In 2013, I befriended a Brazilian woman named Ana. I met her through my film discussion group. We became instant friends and then she introduced me to her friends. Eventually, I felt like an honorary Brazilian. It was so much fun to watch the World Cup in 2015, even though behind the scenes, a lot of corruption was happening in that country. These new friends of mine were strong, independent and beautiful women. Even though I don’t speak Portuguese, I felt like we spoke the same language. We were women who were trying to build our lives and live in that life. When Trump was elected in 2016, my friend Ana seemed to take the news the hardest, although all of us were extremely depressed and shocked about the outcome. I knew that Ana was fearing being sent back to her country because of the new immigration laws that were rumored to happen. But there seemed to be more to her fears, and it wasn’t until this past week that l I understood why. My eyes were opened when I watched the 2019 documentary “The Edge of Democracy”, directed by Petra Costa. The film takes you through 30 years of the political evolution and turmoil of Brazil. It is bleak, and a hard watch, but an important one. What is happening in Brazil now could have been us if Trump continued his presidency.
This is why the feature “Medusa” is so refreshing and empowering. The film is directed by Anita Rocha Da Silveira. In this film, she ties together the story of the mythological tale about Medusa with Brazil’s present day. The story of the film was birthed from a news story in Brazil about a group of women who got together and beat up a woman who was seen as promiscuous. That story became the seed of something revolutionary. The ending, without giving anything away, makes you want to scream and fight. I was honored to speak with the director about “Medusa”, and I’m so grateful for this film, opening in theaters in LA and NYC today and expands nationwide over the next month. Check your local listings!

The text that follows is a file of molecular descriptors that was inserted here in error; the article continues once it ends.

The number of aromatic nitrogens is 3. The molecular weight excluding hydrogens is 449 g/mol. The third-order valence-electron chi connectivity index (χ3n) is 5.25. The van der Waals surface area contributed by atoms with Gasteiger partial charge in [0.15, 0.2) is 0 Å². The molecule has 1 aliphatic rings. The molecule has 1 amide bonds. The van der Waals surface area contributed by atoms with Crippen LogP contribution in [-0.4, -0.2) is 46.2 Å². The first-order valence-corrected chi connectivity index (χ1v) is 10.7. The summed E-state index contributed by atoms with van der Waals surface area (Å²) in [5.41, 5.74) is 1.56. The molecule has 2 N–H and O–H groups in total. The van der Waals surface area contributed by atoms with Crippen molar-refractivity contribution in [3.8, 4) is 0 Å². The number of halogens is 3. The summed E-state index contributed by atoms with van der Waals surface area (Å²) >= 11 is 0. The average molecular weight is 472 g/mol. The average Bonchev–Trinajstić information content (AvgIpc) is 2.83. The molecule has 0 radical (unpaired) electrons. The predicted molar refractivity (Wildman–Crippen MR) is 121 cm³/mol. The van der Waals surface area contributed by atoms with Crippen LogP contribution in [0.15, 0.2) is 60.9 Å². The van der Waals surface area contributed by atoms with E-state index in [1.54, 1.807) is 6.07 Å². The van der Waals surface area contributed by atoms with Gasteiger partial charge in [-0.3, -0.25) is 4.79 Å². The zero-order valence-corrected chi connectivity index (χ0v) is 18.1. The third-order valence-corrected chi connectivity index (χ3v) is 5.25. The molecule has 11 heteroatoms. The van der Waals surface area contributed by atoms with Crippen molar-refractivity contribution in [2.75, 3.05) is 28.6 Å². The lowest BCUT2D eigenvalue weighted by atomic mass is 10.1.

How did you come to this film, and can you talk about the evolution of bringing the myth of “Medusa” and reality together?
Around 2015 the news broke out about a group of women who got together to beat on another woman who they believed to be promiscuous. It was important to this group that they cut her hair and her face, to make the girl look ugly. The girl they targeted had some neurological problems, and this is why the story made the news in Brazil. Some weeks later I read a similar news story, but in another city. I did my research after that, finding similar cases all over the country. It had a lot to do with social media, and how the girl they targeted was presenting herself on social platforms. And that made me think of the Greek myth about Medusa because she was punished because of her loss of purity. In one version I read, she was raped, and in another she just had sex. That got me thinking, how does a myth that has been around thousands of years resonate with today’s society? I decided to write this film to explore that.
Can you talk about the use of colors in this film, specifically the red and green?
“Medusa” is my second feature. I have worked with the same DP, João Atala, for my first feature (“Kill Me Please”) and now my second. “Kill Me Please” was both of our first features, and we were afraid to be daring with the use of color in that film. We added colors in the gradients, instead of bringing colored lights on set. So I decided for “Medusa” we would add the color to the film on the set. I thought, ‘let’s do it how the filmmakers did it in the 1970s.’ Our inspiration came from Dario Argento’s “Suspiria” because of the bold use of colors used on set. The colors in his film are constantly changing, bringing us to a fantasy version of reality. We decided to use both red and green in the film. The green reminded me of Medusa and the snakes from her head. And red because it is the color of blood and life. Like “Suspiria” the colors used in the film are constantly changing. We used a lot of other colors in-between the green and red, like blue, purple, and pink. We used all of these colors to construct this universe that balanced the fantasy element with reality.